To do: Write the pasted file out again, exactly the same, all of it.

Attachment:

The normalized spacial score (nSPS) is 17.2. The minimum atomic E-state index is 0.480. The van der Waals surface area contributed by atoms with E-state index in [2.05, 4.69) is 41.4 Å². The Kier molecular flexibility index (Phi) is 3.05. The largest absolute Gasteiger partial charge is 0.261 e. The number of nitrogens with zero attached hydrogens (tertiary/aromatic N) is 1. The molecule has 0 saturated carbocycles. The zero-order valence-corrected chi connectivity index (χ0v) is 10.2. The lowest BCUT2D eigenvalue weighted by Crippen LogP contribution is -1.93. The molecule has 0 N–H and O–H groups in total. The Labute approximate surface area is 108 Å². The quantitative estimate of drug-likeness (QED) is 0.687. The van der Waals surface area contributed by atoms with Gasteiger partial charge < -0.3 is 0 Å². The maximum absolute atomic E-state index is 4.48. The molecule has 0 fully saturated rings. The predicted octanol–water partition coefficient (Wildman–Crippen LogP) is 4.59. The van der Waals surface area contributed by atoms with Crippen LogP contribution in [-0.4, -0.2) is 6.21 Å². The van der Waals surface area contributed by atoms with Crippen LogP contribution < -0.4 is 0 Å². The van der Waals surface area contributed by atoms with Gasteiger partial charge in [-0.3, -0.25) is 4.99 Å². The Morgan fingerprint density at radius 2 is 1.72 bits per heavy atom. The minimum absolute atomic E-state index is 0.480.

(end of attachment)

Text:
The normalized spacial score (nSPS) is 17.2. The minimum atomic E-state index is 0.480. The van der Waals surface area contributed by atoms with E-state index in [2.05, 4.69) is 41.4 Å². The Kier molecular flexibility index (Phi) is 3.05. The largest absolute Gasteiger partial charge is 0.261 e. The number of nitrogens with zero attached hydrogens (tertiary/aromatic N) is 1. The molecule has 0 saturated carbocycles. The zero-order valence-corrected chi connectivity index (χ0v) is 10.2. The lowest BCUT2D eigenvalue weighted by Crippen LogP contribution is -1.93. The molecule has 0 N–H and O–H groups in total. The Labute approximate surface area is 108 Å². The quantitative estimate of drug-likeness (QED) is 0.687. The van der Waals surface area contributed by atoms with Gasteiger partial charge < -0.3 is 0 Å². The maximum absolute atomic E-state index is 4.48. The molecule has 0 fully saturated rings. The predicted octanol–water partition coefficient (Wildman–Crippen LogP) is 4.59. The van der Waals surface area contributed by atoms with Crippen LogP contribution in [-0.4, -0.2) is 6.21 Å². The van der Waals surface area contributed by atoms with Crippen LogP contribution < -0.4 is 0 Å². The van der Waals surface area contributed by atoms with Gasteiger partial charge in [-0.3, -0.25) is 4.99 Å². The Morgan fingerprint density at radius 2 is 1.72 bits per heavy atom. The minimum absolute atomic E-state index is 0.480.